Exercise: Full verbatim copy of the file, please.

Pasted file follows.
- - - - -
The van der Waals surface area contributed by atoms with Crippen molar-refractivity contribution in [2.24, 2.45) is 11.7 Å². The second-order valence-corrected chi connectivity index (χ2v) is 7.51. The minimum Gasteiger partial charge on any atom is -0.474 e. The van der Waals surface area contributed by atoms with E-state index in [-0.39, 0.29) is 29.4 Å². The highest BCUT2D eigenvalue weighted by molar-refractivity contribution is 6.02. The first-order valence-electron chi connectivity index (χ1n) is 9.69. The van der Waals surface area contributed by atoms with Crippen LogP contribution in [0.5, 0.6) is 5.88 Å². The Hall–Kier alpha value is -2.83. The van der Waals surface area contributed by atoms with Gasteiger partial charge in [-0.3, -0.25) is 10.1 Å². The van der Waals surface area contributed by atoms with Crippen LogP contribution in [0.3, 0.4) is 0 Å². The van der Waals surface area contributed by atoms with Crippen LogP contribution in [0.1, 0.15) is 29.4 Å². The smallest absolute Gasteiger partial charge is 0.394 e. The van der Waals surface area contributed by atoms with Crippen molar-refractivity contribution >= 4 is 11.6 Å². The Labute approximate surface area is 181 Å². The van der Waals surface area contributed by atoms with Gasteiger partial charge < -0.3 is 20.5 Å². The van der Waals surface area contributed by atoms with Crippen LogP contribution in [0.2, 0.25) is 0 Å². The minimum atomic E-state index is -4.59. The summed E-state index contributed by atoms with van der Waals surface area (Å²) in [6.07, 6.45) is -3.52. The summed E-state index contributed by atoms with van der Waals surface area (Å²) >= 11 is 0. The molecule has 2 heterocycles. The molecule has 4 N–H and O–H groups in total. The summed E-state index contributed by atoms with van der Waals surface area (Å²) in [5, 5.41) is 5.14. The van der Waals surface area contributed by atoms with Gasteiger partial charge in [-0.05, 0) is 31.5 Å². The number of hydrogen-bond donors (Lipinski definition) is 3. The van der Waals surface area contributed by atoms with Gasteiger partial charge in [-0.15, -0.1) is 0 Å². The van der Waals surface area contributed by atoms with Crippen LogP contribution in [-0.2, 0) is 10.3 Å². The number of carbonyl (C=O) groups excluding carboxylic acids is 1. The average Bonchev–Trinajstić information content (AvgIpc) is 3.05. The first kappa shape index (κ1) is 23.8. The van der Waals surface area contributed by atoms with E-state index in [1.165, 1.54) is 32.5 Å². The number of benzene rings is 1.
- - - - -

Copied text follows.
The van der Waals surface area contributed by atoms with Crippen molar-refractivity contribution in [2.24, 2.45) is 11.7 Å². The second-order valence-corrected chi connectivity index (χ2v) is 7.51. The minimum Gasteiger partial charge on any atom is -0.474 e. The van der Waals surface area contributed by atoms with E-state index in [-0.39, 0.29) is 29.4 Å². The highest BCUT2D eigenvalue weighted by molar-refractivity contribution is 6.02. The first-order valence-electron chi connectivity index (χ1n) is 9.69. The van der Waals surface area contributed by atoms with Crippen LogP contribution in [0.5, 0.6) is 5.88 Å². The Hall–Kier alpha value is -2.83. The van der Waals surface area contributed by atoms with Gasteiger partial charge in [-0.3, -0.25) is 10.1 Å². The van der Waals surface area contributed by atoms with Crippen LogP contribution in [0.3, 0.4) is 0 Å². The van der Waals surface area contributed by atoms with Crippen LogP contribution in [0.1, 0.15) is 29.4 Å². The smallest absolute Gasteiger partial charge is 0.394 e. The van der Waals surface area contributed by atoms with Crippen molar-refractivity contribution >= 4 is 11.6 Å². The Labute approximate surface area is 181 Å². The van der Waals surface area contributed by atoms with Gasteiger partial charge < -0.3 is 20.5 Å². The van der Waals surface area contributed by atoms with Crippen LogP contribution in [0.2, 0.25) is 0 Å². The minimum atomic E-state index is -4.59. The summed E-state index contributed by atoms with van der Waals surface area (Å²) in [6.07, 6.45) is -3.52. The summed E-state index contributed by atoms with van der Waals surface area (Å²) >= 11 is 0. The molecule has 2 heterocycles. The molecule has 4 N–H and O–H groups in total. The summed E-state index contributed by atoms with van der Waals surface area (Å²) in [5, 5.41) is 5.14. The van der Waals surface area contributed by atoms with Gasteiger partial charge in [-0.05, 0) is 31.5 Å². The number of hydrogen-bond donors (Lipinski definition) is 3. The van der Waals surface area contributed by atoms with Gasteiger partial charge in [-0.15, -0.1) is 0 Å². The van der Waals surface area contributed by atoms with Crippen LogP contribution in [-0.2, 0) is 10.3 Å². The number of carbonyl (C=O) groups excluding carboxylic acids is 1. The average Bonchev–Trinajstić information content (AvgIpc) is 3.05. The first kappa shape index (κ1) is 23.8. The van der Waals surface area contributed by atoms with E-state index in [1.165, 1.54) is 32.5 Å². The number of benzene rings is 1.